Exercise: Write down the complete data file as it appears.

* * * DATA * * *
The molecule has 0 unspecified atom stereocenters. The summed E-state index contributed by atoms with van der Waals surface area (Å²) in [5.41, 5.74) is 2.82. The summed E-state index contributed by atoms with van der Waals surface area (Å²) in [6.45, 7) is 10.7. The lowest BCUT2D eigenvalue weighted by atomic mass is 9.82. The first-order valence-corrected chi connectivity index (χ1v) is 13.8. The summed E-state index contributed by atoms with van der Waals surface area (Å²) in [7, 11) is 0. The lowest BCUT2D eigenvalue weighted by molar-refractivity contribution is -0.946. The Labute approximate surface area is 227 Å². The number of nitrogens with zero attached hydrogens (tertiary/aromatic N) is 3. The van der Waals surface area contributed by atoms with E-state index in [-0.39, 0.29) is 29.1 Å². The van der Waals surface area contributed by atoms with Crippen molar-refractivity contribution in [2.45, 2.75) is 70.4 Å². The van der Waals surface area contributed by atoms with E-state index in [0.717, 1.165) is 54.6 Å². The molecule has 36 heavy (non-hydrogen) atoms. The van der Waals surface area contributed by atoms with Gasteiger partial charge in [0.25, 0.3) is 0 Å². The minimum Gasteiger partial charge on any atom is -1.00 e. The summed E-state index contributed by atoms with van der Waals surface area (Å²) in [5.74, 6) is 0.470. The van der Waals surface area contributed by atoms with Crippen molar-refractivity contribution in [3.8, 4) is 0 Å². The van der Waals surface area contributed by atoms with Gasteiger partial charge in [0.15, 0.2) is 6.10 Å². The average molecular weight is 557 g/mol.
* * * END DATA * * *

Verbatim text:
The molecule has 0 unspecified atom stereocenters. The summed E-state index contributed by atoms with van der Waals surface area (Å²) in [5.41, 5.74) is 2.82. The summed E-state index contributed by atoms with van der Waals surface area (Å²) in [6.45, 7) is 10.7. The lowest BCUT2D eigenvalue weighted by atomic mass is 9.82. The first-order valence-corrected chi connectivity index (χ1v) is 13.8. The summed E-state index contributed by atoms with van der Waals surface area (Å²) in [7, 11) is 0. The lowest BCUT2D eigenvalue weighted by molar-refractivity contribution is -0.946. The Labute approximate surface area is 227 Å². The number of nitrogens with zero attached hydrogens (tertiary/aromatic N) is 3. The van der Waals surface area contributed by atoms with E-state index in [-0.39, 0.29) is 29.1 Å². The van der Waals surface area contributed by atoms with Crippen molar-refractivity contribution in [2.45, 2.75) is 70.4 Å². The van der Waals surface area contributed by atoms with E-state index in [0.717, 1.165) is 54.6 Å². The molecule has 36 heavy (non-hydrogen) atoms. The van der Waals surface area contributed by atoms with Gasteiger partial charge in [0.25, 0.3) is 0 Å². The minimum Gasteiger partial charge on any atom is -1.00 e. The summed E-state index contributed by atoms with van der Waals surface area (Å²) in [5.74, 6) is 0.470. The van der Waals surface area contributed by atoms with Crippen molar-refractivity contribution in [3.8, 4) is 0 Å². The van der Waals surface area contributed by atoms with Gasteiger partial charge in [0.15, 0.2) is 6.10 Å². The average molecular weight is 557 g/mol.